Doctor wearing a face mask and protection glasses sitting at a desk full of vegetables and operating a laptop

How Blockchains Can Help Build Effective and Sustainable Food Systems

May 5, 2018, 9:56PM
3 min, 58 sec READ

Population is expected to hit 10 Billion by 2050. Feeding everyone without destroying the planet is a real challenge, and Blockchain can help.

The Real Cost of Food

Food is vital for humans – But producing it is one of the most harmful human activities: environmental damage caused by food production is second only to the damage associated with our energy consumption. Some scientists even think that agriculture is the most disruptive event in earth´s history since the last ice age.

According to recent data, food production has already cleared or radically transformed about 70% of the world´s prehistoric grasslands, 50% of the savannas, 45 percent of the temperate deciduous forests and 25 percent of the tropical forests. Despite the catastrophic impact of food production, one-third of all food produced around the world is lost to waste because of safety concerns or logistical obstacles.


“All I ask of food is that it doesn’t harm me.”

Michael Palin,

Monty Python’s Flying Circus


Production is only one side of the coin. Food supply chains are also very complex: innumerable people are involved as food processors, suppliers, retailers, distributors, regulators, or consumers.  Furthermore, the whole operation relies on immense amounts of manual and paper-based processes. The sheer volume of events that need to occur to get food from farm to table, open the possibility of food getting contaminated or wasted either due to negligence or the passage of time.

At the end of the supply chain, consumers have no way of knowing where their food has been.   They have no recourse for determining if their food is at risk of contamination.  The result is contaminated food enters the marketplace, and the consumer protection mechanisms kick in only after it is too late.  Just this week, the United States´ Food and Drug Administration reported that one person died and 121 people became extremely ill (46 needed hospitalization and ten developed kidney failure), after consuming lettuce from Arizona.

According to CDC estimates, almost half of food-borne illnesses are caused by produce. After accounting for all causes, foodborne illness related costs range from $55 – 93 billion in the United States alone. The seems overwhelming but this is where Blockchain technology comes in.

Blockchain as a tool to Improve Food Safety

According to statistics, Dubai imports over $200 Billion worth of food from all around the world.  Hussain Nasser Lootah, Director General of the Dubai Municipality, helped launch a food platform called “Food Watch,” which aims to put all the nutritional and safety information of every last edible item served in the municipality into a Blockchain.

The first stage of the project is focused on establishments that deal with high-risk food items.  All of the more than 20,000 food providers in the municipality are expected to comply with the new standards. Businesses will be required to digitalize all information about health and nutritional claims, certifications, food handling, and transport.  This will enable inspectors and consumers to access critical information about their food instantly.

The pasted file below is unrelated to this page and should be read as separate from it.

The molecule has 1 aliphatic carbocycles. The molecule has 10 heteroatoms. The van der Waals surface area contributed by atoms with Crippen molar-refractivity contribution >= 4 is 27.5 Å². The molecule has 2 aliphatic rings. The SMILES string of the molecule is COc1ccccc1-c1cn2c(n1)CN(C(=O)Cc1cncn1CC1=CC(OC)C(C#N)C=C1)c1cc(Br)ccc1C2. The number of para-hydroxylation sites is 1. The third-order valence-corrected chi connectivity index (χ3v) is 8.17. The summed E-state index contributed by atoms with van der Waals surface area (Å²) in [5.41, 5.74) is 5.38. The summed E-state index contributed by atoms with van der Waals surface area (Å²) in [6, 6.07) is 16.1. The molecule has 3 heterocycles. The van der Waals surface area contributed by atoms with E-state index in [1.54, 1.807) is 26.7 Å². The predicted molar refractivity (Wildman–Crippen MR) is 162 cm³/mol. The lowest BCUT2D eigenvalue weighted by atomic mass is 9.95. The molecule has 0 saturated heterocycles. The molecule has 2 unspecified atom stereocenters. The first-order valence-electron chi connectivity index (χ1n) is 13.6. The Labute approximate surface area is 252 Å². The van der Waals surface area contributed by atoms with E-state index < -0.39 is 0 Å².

In the future, Food Watch will integrate Blockchain and the Internet of Things technologies to achieve accurate, real-time monitoring of food products from farm to table. Such an advancement could also help governments make informed decisions when food poisoning or health violations occur. Dubai´s government expects to have a fully developed system by the time the country hosts the 2020 World Expo.  

The Dubai project is not entirely unique.  IBM and Walmart have also started their own food-related Blockchain projects. Using IBM´s Hyperledger technology, Walmart´s Food and Safety Vice President Frank Yiannas demonstrated during an annual investor meeting, how he could pull out tracking information that would typically take days to find, in only 2.2 seconds. Both companies have been in a partnership since October 2016, and are still working to demonstrate the benefits of Blockchain-mediated food tracking. Chinese retail giant Alibaba is also working on a similar project to be executed in China.

Distributed Ledger Technologies Can Help Build a Better World

By providing end-to-end traceability, Blockchains will allow consumers to access any information from food origin to handling details. Made possible by Blockchains unhackable ledger that can only be updated through network consensus.  This could improve transparency and efficiency in global food supply chains.

Since the world's population is expected to increase by at least 2 billion by 2050, our demand for food is likely to double. Feeding 10 Billion people without destroying the planet is one of the most significant challenges our civilization has ever faced. Blockchain-assisted food tracking has considerable potential to help improve food safety, reduce user´s exposure to food fraud, and ultimately help the environment by curtailing food waste.

Disclaimer: information contained herein is provided without considering your personal circumstances, therefore should not be construed as financial advice, investment recommendation or an offer of, or solicitation for, any transactions in cryptocurrencies.